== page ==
Junior Finance Minister, Jaipaul Sharma on Tuesday said government would soon increase the ceiling for contracts for which Cabinet must offer its no-objection if agreement could not be reached on establishing the more transparent Public Procurement Commission.
“The law stipulates that Cabinet’s role should be phased out and by government increasing the limit is an indication that we are going to phase out if the Parliament does not agree to this (Public Procurement) Commission,” he told reporters.
Currently the Procurement Act provides for Cabinet to review all procurements which exceed GYD$15 million, but Sharma hinted that amount could increase to about GYD$40 million to GYD$50 million. The law states that the Cabinet and, upon its establishment, the Public Procurement Commission, shall review annually the Cabinet’s threshold for review of procurements, with the objective of increasing that threshold over time so as to promote the goal of progressively phasing out Cabinet involvement and decentralising the procurement process.
Addressing the opening of a Caribbean Forum (CARIFORUM)- National Procurement and Tender Administration Board one-day sensitization workshop on public procurement, Sharma conceded that getting support from the opposition People’s Progressive Party Civic (PPPC) to agree to the members of the Public Procurement Commission would be difficult. “In the interim what government did because, as you know the two-thirds would be a little difficult task for any government; the previous government found it difficult, this government will also find it difficult so in the interim this administration decided to look at increasing the various limits of the boards,”he said. He explained that the limits for ministerial, regional tender and national tender boards to assist in the processing of contracts so they do not have to be sent to the National Tender Board for consideration.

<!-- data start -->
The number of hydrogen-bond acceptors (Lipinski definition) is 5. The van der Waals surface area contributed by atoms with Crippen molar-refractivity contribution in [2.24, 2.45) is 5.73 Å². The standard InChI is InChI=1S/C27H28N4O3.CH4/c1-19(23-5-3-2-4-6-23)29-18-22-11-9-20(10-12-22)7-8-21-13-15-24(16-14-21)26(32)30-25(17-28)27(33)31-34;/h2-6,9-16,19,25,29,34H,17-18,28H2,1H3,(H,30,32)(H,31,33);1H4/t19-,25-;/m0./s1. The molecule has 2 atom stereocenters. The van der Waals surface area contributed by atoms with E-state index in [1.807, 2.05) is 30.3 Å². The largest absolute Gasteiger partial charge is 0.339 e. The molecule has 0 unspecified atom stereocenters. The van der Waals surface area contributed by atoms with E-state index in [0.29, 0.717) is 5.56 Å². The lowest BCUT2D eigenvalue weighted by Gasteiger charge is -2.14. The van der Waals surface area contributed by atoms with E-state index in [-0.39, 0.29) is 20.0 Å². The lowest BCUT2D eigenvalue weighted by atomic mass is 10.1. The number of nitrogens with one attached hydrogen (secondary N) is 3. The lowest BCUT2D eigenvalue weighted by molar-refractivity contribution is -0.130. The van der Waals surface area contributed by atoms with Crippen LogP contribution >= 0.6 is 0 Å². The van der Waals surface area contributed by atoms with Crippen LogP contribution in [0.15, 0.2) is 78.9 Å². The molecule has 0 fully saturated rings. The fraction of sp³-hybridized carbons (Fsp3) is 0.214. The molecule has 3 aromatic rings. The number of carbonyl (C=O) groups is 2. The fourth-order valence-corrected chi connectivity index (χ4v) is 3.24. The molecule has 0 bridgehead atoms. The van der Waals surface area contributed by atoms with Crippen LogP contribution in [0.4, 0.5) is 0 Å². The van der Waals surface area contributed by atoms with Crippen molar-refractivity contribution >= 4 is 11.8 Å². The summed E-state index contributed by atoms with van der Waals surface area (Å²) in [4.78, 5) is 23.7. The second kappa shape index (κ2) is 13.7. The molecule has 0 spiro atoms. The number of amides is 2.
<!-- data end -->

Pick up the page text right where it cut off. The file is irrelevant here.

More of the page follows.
The Junior Finance Minister said government has already increased the number of paid project evaluators who would meet regularly and report to the various tender boards. “It’s an effort to speed up the process so contracts will be awarded in a more speedy manner,” he said.
Sharma said that government would soon enforce regulations that require aggrieved bidders to pay a fee to file protests at the level of the Bid Protest Committee. “Those that are making the protest will have to lodge a fee…and if you make a claim (that is) a wild accusation you can lose your money,” he said. “That can be away to prevent people from just objecting willy-nilly and have serious grounds,” he added.
He stayed clear of saying whether the award of a GYD$221.4 million contract to Puran Brothers Inc to manage the Haags-Bosch Landfill, East Bank Demerara was above board. “I don’t want to pronounce on it because it is engaging the attention of the Bid Protest Committee but there is the first test of it and we want to see how it will work,” he said. He said often times concerns are based on perception and so they could seek recourse to the Bid Protest Committee
Cevon’s Waste Management Inc. has since filed objections to the award of that contract with the Bid Protest Committee which includes representatives from the Finance Ministry, Attorney General’s Chambers and a body deemed to be representative of the contractors.
Public purchase of goods and services account for 27 percent of Guyana’s Gross Domestic Product.